“That I needed a policy on the life of my brother to carry me over in the control of a $10,000,000.00 business if anything should happen to him.”

“Did he ask you any other questions?”


“Did he tell you what it would cost?”

“Not then, later.”

“When he told you the premium was $60,000.00 a year, were you surprised?”

“Yes, I thought it would cost more?”

“Did you pay the premium in full?”

“Of course not, I financed the premium?”


“Because my brother taught me, when the business first started, that we should never use our own money for business, we should always use ‘other people’s money.'”

“How much did you pay down?”


“Did you make any payments?”

“No. My brother died before the first payment was due.”

“Where did you get the money?”

“From my checking account. My earnings from AIP are $20,000 every month.”

“You could have paid the premium in full, then?”

“Of course.”

“What were your regular, monthly expenses at the time you acquired the policy?”

“What do you mean?”

“Did you pay a mortgage holder on the house in Malibu?”

“Yes, $3,600 every month.”

“How about your Bentley?”

“The lease payments were $2,300 a month, it’s an older car.”

“Did you have to pay on any other continuing obligations?”

“Yes, my credit cards, the mortgage on the house in Arrowhead, the membership in the California Club, the fees for the Riverside Country club, and the lease on my Ferrari.”

“Were they all paid to date?”


“Do you consider yourself financially well off?”

“No. I consider myself rich. I have never, since AIP came into existence wanted for anything or ever been short of money.”

MOM had resumed his seat. He gave the impression he was bored so it seemed to Snakgrass and Ms. Worthington that he thought I was getting little useful information. He reached into his Aluminum briefcase, pulled out a sheaf of papers, looked carefully at the first two, and while I was attempting to formulate my next question, tapped me on the shoulder. He handed the papers to me and whispered in my ear to study them carefully. He also whispered that he what he had learned on the telephone.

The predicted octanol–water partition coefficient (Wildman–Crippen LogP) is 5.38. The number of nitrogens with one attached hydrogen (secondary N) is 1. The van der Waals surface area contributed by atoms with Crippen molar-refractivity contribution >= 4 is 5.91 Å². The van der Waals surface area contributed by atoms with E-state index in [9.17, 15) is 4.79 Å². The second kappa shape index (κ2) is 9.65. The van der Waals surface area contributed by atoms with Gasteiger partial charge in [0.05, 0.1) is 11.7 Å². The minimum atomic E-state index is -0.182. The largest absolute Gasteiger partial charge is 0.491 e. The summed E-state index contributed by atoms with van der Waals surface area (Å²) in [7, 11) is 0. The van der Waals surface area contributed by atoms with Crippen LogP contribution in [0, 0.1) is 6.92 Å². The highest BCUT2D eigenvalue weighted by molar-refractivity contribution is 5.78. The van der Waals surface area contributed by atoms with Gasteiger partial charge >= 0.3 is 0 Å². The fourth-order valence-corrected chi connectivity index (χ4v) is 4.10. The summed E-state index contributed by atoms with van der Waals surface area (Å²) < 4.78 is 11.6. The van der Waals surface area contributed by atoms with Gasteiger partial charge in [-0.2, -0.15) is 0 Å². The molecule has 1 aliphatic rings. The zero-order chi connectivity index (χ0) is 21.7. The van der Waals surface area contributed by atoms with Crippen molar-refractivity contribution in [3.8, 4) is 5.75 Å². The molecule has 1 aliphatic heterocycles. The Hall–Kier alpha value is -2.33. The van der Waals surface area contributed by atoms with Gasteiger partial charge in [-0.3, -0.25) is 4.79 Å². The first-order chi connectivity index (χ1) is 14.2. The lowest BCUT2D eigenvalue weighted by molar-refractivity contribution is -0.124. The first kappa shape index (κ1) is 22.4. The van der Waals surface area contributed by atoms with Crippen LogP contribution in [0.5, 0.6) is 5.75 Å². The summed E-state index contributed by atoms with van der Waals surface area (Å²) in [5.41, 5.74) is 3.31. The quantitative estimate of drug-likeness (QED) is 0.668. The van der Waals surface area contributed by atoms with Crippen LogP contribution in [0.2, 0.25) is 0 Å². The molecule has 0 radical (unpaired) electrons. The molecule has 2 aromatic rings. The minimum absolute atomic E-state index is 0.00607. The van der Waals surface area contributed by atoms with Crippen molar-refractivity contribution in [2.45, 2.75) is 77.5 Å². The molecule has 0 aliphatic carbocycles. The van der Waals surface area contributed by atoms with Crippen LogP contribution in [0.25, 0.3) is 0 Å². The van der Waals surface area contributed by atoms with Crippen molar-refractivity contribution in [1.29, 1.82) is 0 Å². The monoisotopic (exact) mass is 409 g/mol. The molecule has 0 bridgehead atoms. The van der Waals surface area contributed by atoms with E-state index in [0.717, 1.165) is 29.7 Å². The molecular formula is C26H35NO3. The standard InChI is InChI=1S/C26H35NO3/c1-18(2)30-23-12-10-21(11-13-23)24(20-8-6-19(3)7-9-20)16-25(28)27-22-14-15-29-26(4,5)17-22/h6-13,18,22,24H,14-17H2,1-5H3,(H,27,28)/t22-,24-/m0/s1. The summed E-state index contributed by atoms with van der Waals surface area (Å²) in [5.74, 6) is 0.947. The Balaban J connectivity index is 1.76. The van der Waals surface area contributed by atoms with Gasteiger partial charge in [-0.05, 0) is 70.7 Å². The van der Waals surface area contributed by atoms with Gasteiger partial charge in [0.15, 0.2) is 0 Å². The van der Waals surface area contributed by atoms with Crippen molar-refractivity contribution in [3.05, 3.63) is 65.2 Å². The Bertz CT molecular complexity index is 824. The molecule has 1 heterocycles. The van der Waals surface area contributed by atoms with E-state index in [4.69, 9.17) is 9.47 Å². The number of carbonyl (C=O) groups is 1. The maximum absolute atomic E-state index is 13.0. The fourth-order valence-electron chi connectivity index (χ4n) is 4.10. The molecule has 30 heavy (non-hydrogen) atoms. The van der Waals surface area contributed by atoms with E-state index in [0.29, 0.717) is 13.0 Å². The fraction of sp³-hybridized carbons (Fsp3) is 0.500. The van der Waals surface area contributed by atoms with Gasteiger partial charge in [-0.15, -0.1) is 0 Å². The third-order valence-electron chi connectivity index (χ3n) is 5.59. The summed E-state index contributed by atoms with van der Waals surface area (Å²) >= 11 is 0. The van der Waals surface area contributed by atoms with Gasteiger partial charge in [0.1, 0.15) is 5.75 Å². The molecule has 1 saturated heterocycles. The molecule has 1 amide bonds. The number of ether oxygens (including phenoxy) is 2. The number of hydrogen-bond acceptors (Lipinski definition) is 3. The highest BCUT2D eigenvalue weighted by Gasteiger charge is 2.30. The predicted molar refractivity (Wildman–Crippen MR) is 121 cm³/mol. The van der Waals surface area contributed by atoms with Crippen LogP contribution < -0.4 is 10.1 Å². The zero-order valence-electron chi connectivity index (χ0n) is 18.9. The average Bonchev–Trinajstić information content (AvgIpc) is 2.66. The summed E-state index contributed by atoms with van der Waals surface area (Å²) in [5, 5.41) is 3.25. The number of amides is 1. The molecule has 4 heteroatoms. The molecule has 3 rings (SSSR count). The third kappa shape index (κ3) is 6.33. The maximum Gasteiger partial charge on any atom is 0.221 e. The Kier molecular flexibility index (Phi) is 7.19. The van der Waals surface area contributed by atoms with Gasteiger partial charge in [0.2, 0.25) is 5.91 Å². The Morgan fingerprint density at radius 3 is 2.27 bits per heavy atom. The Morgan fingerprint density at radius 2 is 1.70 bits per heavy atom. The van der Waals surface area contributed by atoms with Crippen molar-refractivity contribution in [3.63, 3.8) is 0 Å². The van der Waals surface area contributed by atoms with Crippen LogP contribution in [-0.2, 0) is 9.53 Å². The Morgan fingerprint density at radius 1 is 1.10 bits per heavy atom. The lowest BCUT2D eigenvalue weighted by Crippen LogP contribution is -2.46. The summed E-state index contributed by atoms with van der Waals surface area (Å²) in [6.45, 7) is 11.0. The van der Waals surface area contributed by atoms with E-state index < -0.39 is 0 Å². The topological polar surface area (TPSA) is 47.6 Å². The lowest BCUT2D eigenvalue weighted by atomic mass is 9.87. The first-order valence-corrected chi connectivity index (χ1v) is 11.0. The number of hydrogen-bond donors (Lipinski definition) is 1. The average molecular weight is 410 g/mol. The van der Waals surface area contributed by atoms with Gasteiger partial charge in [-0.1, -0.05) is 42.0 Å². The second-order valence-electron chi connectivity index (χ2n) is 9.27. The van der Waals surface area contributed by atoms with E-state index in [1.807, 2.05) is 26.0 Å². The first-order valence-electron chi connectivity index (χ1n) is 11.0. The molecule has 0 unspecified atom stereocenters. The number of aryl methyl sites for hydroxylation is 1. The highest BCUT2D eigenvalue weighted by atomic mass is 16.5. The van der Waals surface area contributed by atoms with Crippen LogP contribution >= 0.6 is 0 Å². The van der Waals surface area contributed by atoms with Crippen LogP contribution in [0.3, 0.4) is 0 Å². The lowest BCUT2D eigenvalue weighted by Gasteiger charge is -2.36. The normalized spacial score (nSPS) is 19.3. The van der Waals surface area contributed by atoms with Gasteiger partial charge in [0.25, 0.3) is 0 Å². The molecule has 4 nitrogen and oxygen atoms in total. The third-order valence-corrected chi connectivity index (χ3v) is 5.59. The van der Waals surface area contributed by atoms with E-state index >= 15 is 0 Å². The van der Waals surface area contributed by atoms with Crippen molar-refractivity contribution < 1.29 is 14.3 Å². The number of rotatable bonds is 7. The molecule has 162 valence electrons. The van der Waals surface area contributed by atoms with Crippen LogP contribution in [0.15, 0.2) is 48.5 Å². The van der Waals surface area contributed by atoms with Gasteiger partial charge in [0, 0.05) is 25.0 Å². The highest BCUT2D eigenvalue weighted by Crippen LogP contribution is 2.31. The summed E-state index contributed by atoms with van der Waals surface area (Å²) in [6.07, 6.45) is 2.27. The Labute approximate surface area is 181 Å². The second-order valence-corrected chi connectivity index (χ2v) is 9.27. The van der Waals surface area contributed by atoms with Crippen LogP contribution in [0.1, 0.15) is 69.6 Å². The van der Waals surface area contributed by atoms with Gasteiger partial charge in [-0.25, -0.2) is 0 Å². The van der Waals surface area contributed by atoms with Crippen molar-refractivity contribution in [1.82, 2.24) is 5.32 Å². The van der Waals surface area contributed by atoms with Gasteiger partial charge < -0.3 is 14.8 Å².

I studied the papers — they were blank. I nodded knowingly to MOM and, taking the hint from his whispers, decided to try a few ultimate and decisive questions that should only be answered “yes” or “no.” I looked up from the papers, then down to them again as if I was drawing my questions off the page, and asked:

“Isn’t it true that at the time of your brother’s death you were three months behind on the mortgage payments for your house in Malibu?”


I looked down at the papers again and then to MOM. He looked up at the ceiling and emulated a very tired and disappointed sigh, looking like a sad Buddha with a fuzzy beard. After a pregnant pause, I asked:

“Isn’t it true that you had notice from the lender that it would repossess your Bentley if you missed one more payment, just a week before your brother died?”


MOM and I passed knowing looks at each other. I went on to my next question and Candy Worthington sat unmoving, as if carved from stone, in her chair.

“Isn’t it true that your brother had cut off your $20,000 a month?”

“Of course not, why would he do such a thing?” I paused, carefully passed the pages behind each other and gave the appearance I was studying the papers. MOM crossed his hands over his belly and said nothing.

“Isn’t it true that you had received no money from AIP for six months before your brother’s death?”

“Where did you get such a silly idea. As God is my judge, the business was doing fine and I was receiving money regularly.”

Now I was sure she was becoming unraveled.

As a famous Old Bailey Judge once said to a man in the dock who tried the same ploy by saying “as God is my judge, I’m not guilty” the judge replied: “He isn’t, I am, you are.”

Whenever a witness draws on the almighty to confirm the truth of his or her statements I become more certain that person is not truthful. So, I sat silent for two minutes, just looking directly at the frozen in place Ms. Worthington before I asked: